When it debuted in 2009, Batman: Arkham Asylum was praised as a "best-in-class game," raising the bar for superhero video games. Now its sequel, Batman: Arkham City, has arrived, and critics say it's even better. The role-playing game picks up one year after Arkham Asylum. The former warden of the corrupt asylum becomes mayor of Gotham City and erects walls around its slums, converting them into a massive open-air prison named Arkham City. Enter the Dark Knight to clean up the mess. The game's 96 out of 100 critics' score on Metacritic makes it the top-rated of the year so far. Is it the "perfect superhero game?"
It sets a new precedent: Arkham City "should land a motivation-packed 'POW!' on the jaw of every developer" working on superhero video games, says Wook Kim at TIME. All the elements that made Asylum a success are back, only "bigger and better." There is five times more gaming real estate for Batman to navigate, along with "almost-perfectly calibrated combat," new weapons, and enhanced abilities. It's a "tense and thrilling gaming experience."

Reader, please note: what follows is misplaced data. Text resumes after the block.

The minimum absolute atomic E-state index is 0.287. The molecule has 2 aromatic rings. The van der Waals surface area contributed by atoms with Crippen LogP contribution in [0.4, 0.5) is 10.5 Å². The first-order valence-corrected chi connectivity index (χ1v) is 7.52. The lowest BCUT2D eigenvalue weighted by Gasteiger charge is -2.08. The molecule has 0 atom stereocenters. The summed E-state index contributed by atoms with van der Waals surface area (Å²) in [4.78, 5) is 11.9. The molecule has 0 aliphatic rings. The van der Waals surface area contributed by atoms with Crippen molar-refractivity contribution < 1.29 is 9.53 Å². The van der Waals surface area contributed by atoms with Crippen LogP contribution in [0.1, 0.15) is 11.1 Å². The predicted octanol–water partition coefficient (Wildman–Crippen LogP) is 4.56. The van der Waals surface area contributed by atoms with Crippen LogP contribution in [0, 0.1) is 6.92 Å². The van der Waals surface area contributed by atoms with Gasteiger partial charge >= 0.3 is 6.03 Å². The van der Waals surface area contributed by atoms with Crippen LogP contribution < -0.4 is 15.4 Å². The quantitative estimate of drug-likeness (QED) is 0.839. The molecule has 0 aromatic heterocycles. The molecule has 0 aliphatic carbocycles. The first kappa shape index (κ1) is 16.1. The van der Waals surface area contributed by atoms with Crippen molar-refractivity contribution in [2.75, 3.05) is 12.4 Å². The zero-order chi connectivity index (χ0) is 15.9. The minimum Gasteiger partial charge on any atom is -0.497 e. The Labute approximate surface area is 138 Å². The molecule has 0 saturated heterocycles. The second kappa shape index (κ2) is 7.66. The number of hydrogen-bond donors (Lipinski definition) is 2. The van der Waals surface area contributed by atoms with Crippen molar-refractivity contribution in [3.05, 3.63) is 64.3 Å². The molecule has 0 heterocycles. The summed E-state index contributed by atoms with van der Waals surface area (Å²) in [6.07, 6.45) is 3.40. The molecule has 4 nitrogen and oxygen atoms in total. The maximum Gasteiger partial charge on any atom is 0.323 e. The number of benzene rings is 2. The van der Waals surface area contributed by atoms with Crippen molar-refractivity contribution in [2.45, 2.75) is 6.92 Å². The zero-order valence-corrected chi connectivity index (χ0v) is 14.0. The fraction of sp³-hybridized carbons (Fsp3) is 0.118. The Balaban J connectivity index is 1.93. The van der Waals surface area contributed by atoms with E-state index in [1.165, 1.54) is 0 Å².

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And pulls off the tricky open-world concept: Arkham City translates the linear action of Arkham Asylum into an open world, letting players roam and take on side challenges, says Ebenezer Samuel at The Daily News. While most open-world games sacrifice storylines for that free-range novelty — "leaving you in a sandbox with plenty of toys and little focus" — Arkham City integrates everything into the mission, keeping you focused. "Prepare to spend the next 40 or 50 hours of your life" immersed in the "most well-crafted open-world environment" offered by any video game.
But the combat is subpar: I'm "not a fan," says Matt Peckham at PC World. The combat in Arkham City is either "brick-wall impossible, or way too forgiving" — the result is boredom. Batman's attack moves are controlled by a "one-button-for-every-move" concept, which makes complex battles frustratingly impossible to pull off. But any novice gamer could figure out that hitting all of the buttons frantically actually wins each battle — a cheat, not the mark of an A-class video game.
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